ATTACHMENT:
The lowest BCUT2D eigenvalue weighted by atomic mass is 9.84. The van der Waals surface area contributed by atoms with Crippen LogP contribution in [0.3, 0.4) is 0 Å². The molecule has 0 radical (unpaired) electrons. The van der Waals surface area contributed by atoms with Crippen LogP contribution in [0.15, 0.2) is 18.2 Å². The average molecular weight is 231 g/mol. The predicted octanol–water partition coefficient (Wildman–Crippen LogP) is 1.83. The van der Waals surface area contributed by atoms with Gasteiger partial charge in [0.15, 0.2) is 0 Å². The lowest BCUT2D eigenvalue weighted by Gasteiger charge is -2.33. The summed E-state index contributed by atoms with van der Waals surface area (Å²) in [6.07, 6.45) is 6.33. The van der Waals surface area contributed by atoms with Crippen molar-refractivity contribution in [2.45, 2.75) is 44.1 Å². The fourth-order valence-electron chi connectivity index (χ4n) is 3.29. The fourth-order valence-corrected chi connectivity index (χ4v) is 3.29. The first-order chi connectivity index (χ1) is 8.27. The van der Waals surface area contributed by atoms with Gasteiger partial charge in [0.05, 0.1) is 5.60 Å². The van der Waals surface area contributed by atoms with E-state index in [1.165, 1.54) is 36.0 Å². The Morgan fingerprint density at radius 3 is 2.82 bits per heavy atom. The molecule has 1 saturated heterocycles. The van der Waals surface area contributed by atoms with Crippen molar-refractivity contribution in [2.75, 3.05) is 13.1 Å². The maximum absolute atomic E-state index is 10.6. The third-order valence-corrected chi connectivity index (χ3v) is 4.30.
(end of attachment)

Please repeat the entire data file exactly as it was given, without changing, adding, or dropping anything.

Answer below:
The lowest BCUT2D eigenvalue weighted by atomic mass is 9.84. The van der Waals surface area contributed by atoms with Crippen LogP contribution in [0.3, 0.4) is 0 Å². The molecule has 0 radical (unpaired) electrons. The van der Waals surface area contributed by atoms with Crippen LogP contribution in [0.15, 0.2) is 18.2 Å². The average molecular weight is 231 g/mol. The predicted octanol–water partition coefficient (Wildman–Crippen LogP) is 1.83. The van der Waals surface area contributed by atoms with Gasteiger partial charge in [0.15, 0.2) is 0 Å². The lowest BCUT2D eigenvalue weighted by Gasteiger charge is -2.33. The summed E-state index contributed by atoms with van der Waals surface area (Å²) in [6.07, 6.45) is 6.33. The van der Waals surface area contributed by atoms with Crippen molar-refractivity contribution in [2.45, 2.75) is 44.1 Å². The fourth-order valence-electron chi connectivity index (χ4n) is 3.29. The fourth-order valence-corrected chi connectivity index (χ4v) is 3.29. The first-order chi connectivity index (χ1) is 8.27. The van der Waals surface area contributed by atoms with Gasteiger partial charge in [0.05, 0.1) is 5.60 Å². The van der Waals surface area contributed by atoms with E-state index in [1.165, 1.54) is 36.0 Å². The Morgan fingerprint density at radius 3 is 2.82 bits per heavy atom. The molecule has 1 saturated heterocycles. The van der Waals surface area contributed by atoms with Crippen molar-refractivity contribution in [2.75, 3.05) is 13.1 Å². The maximum absolute atomic E-state index is 10.6. The third-order valence-corrected chi connectivity index (χ3v) is 4.30.